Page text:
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How to Handle Representations and Warranties in Distressed Real Estate Loan Acquisitions


Tal Izraeli


November 9, 2022

Read Time

2 minutes


Originally published on November 23, 2020 and updated on November 9, 2022.

As if there is not enough risk for a loan purchaser, one additional thought to keep in mind is that courts have in the past found buyers of real estate loans liable for the selling lender’s transgressions of various state and federal lending statutes. When the original lender is no longer viable after the sale of the loan, some courts have held subsequent purchasers of the loan liable for violations of state lending laws by the original lender. While these decisions have, for the most part, been limited to residential loans, it is certainly something to be aware of with respect to commercial loans, as it makes the due diligence and representations and warranties that much more important in such transactions. For additional information, see: Wendy Davis, Finding It Hard to be a Loan,94 A.B.A. J. 16 (March 2008).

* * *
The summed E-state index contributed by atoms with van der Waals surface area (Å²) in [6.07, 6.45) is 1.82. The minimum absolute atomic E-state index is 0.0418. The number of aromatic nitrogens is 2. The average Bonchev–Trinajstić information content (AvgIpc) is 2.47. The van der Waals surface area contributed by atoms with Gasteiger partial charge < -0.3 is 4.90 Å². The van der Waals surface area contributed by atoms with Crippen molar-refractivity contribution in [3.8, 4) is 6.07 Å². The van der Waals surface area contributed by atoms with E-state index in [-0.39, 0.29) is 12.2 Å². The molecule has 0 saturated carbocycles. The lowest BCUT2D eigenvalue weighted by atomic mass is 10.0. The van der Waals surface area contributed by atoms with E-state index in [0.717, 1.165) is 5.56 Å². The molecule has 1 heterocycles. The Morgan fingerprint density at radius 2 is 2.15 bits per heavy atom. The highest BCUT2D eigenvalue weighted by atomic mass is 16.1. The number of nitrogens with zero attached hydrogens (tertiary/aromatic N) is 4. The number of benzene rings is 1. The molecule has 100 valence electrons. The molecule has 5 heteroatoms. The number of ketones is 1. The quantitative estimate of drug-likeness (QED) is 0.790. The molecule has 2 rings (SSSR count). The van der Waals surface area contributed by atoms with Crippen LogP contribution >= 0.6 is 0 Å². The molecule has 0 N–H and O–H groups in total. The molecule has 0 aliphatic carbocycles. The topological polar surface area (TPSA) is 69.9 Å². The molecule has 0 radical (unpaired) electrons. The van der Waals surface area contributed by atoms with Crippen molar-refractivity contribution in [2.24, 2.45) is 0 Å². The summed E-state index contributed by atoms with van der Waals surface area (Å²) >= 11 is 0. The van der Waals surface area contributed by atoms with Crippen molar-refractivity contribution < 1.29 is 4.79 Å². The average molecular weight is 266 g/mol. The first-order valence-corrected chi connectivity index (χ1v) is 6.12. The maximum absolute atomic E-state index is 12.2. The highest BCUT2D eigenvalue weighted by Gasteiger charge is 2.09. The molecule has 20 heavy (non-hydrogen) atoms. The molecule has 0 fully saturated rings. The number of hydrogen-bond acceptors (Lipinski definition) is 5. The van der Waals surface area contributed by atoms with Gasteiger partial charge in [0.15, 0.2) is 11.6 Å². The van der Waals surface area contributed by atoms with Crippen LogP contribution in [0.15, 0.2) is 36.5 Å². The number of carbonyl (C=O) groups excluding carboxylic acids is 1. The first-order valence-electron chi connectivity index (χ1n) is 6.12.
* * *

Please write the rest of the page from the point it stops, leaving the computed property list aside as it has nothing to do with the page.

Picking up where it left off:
Representations and warranties in such transactions are very limited. Typically, the representations and warranties are made in the loan sale agreement. The representations and warranties are often standard, but it is especially important to review the representations and warranties made by the seller and the remedies available, if any, if they prove to be inadequate. The representations and warranties are important also in the sense that this is the opportunity for the buyer to determine whether the borrower has asserted any claims or defenses that the purchaser of the loan would likely be subject to upon acquiring the loan. From a buyer’s perspective, since the representations and warranties are usually limited to those made in the loan sale agreement, one should always include a reference to the representations and warranties from the loan sale agreement in the assignment documentation. 

Another consideration to be aware of is the financial viability of the seller of the loan and the duration, and typically, monetary caps and restrictions on liability related to such representations and warranties.

When purchasing a distressed real estate loan, it is also important to deal with issues associated with due diligence and title coverage. The Real Estate Group at Levenfeld Pearlstein can help guide you through these issues.

Filed under: Real Estate

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